#151: The Sabbath

The Indian Poet Kabir (1440-1518), writes:
Do you believe there is some place that will make the soul less thirsty?
In that great absence you will find nothing.

Be strong then, and enter into your own body;
there you have a solid place for your feet.
Think about it carefully!
Don't go off somewhere else!

Kabir says this: just throw away all thoughts of imaginary things,
and stand firm in that which you are.
We come to Zen practice hoping it will show us a "place that will make the soul less thirsty." We can't help it. We must start somewhere, if we are the sort inclined to start, and this is where we start. Gradually, slowly, with many regressions and returns, the feeling may grow in us that there is no place that will make the soul less thristy. It is the nature of souls to thirst. Gradually, slowly, with many regressions and returns, we may throw away more of our thoughts of imaginary things, and more often stand firm in that which we are.

But if we are thinking that we are headed some place that will make the soul less thirsty, then naturally we would like others to also have the the satisfaction of such a place -- particularly our loved ones. So the question comes up: how can I encourage my partner to take up this practice? This is a thought of an imaginary thing.

Walk your path. Trust that others, including the most intimate others, are walking theirs. You might incorporate bits of their path, for the sake of walking together or because it feels right to you -- just don't think about how to get them to walk yours.

After Porcupine's final response to Wolverine, Mole spoke up.
He said, "I have something quite different to ask about. My spouse is not the least bit interested in our practice. Is there something I can do to encourage her?"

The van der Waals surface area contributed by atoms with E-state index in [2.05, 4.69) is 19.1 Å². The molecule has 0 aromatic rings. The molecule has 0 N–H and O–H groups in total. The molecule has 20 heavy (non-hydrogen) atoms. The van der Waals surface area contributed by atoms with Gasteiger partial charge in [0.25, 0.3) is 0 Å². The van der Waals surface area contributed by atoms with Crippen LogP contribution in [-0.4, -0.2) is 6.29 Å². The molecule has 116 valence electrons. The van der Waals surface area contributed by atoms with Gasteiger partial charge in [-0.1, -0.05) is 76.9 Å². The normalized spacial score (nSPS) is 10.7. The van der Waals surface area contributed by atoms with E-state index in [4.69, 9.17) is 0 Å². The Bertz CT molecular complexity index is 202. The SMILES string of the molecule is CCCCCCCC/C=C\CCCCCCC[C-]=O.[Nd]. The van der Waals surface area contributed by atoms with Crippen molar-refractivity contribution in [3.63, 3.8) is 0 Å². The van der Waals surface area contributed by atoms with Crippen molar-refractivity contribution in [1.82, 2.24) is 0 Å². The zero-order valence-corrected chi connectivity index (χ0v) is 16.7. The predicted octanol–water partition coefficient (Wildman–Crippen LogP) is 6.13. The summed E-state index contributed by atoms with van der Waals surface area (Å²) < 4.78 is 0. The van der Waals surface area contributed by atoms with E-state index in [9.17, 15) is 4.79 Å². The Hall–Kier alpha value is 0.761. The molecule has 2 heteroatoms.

Raven asked, "What does interest her?"
Mole said, "She likes to go over to the Little Church in the Grotto and listen to the sermons."
Raven said, "Keep the Sabbath."
"Remember the Sabbath day and keep it holy. Six days you shall labor and do all your work. But the seventh day is a Sabbath to the Lord your God; you shall not do any work." (Ex 20:8-10)

Remember, and keep holy, it says.
On this day, no work.
Questions about that.
Are resting and working mutually exclusive?
Assuming they are:
Does working preclude holiness?
Does rest confer or constittute holiness?
Or are rest and keep holy two separate assignments?
Would work and keep holy be the two assignments for the rest of the week?
Or is rest, while not conferring holiness, a prerequisite for it?
Is keeping holy then something we do that is neither rest nor work?
What else might be neither?
Is play a form of rest?
Unless the game is our work?
Are writing poems, painting watercolors, playing music forms of rest?
Unless these arts are our work?
Or (if rest and keep holy are separate) is play a form of keeping holy?
And thus not a form of rest?

Remember, and keep holy, it says.
On this day, no work.